Boutique banking

Observations on millionaires

The City is supposed to be cowering in disgrace and shame, rudely awakened to the real world as angry G20 protesters roam the streets and punters attack Fred Goodwin’s houses. Except it isn’t. This year it’s all about setting up your own boutique bank and making a small fortune.

In January, the US-based Aladdin Capital embarked on a hiring spree in London as it switched from fund manager to boutique bank. In February, Michael Tory, previously head of UK investment banking at Morgan Stanley and then Lehman Brothers, founded a boutique operation with the hedge fund manager Benôit d’Angelin. That same month, UBS lost at least three energy bankers to the boutique firm Lexicon Partners; two of its senior investment bankers had already left for Close Brothers.

The term “boutique bank” generally describes an operation with between five and 50 staff that offers a “bespoke service”, usually in corporate finance, research and trading. Due to their size they are, in effect, unregulated, and can pick up almost any piece of business, often nabbing small- and medium-sized clients from bigger banks that have slashed staff and services.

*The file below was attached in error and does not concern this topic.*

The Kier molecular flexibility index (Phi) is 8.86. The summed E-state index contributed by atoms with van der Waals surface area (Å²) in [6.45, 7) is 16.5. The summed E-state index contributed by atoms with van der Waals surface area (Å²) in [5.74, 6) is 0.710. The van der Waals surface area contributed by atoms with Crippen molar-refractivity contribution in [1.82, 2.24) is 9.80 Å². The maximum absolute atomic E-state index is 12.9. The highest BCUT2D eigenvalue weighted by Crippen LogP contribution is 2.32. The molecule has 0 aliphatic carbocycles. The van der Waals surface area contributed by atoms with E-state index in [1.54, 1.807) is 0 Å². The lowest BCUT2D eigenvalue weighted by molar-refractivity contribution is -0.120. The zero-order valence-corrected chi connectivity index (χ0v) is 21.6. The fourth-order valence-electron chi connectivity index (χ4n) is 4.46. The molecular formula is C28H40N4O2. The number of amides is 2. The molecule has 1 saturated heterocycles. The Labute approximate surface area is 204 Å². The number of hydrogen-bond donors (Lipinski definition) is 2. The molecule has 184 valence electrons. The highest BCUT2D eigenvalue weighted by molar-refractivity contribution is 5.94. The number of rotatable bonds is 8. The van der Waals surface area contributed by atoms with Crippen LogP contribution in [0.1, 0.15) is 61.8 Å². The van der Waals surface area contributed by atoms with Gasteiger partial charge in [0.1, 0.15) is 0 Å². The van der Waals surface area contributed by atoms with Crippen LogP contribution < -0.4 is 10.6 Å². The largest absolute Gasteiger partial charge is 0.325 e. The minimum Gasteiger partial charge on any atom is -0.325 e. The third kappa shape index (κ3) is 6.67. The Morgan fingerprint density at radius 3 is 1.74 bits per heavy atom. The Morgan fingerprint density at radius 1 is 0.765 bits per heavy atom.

The boutiques can, however, also trade on their own behalf, and this is where the shocker comes. The first bankers to lose their jobs were the debt departments – the people who bundled up prime mortgages, sub-prime mortgages and government loans to trade on the open market. When that market crashed, out they went. But they knew something the headline writers didn’t.

Because these debts were all bundled up together, some extremely bad debts – sub-primes, for instance – were tied up with some extremely good debts – say, a factory in Brazil borrowing to expand. These bundles of debt were all rated AAA by agencies such as Standard & Poor’s. When the sub-prime market crashed, these bundles slipped a couple of rungs down the ratings to AA-.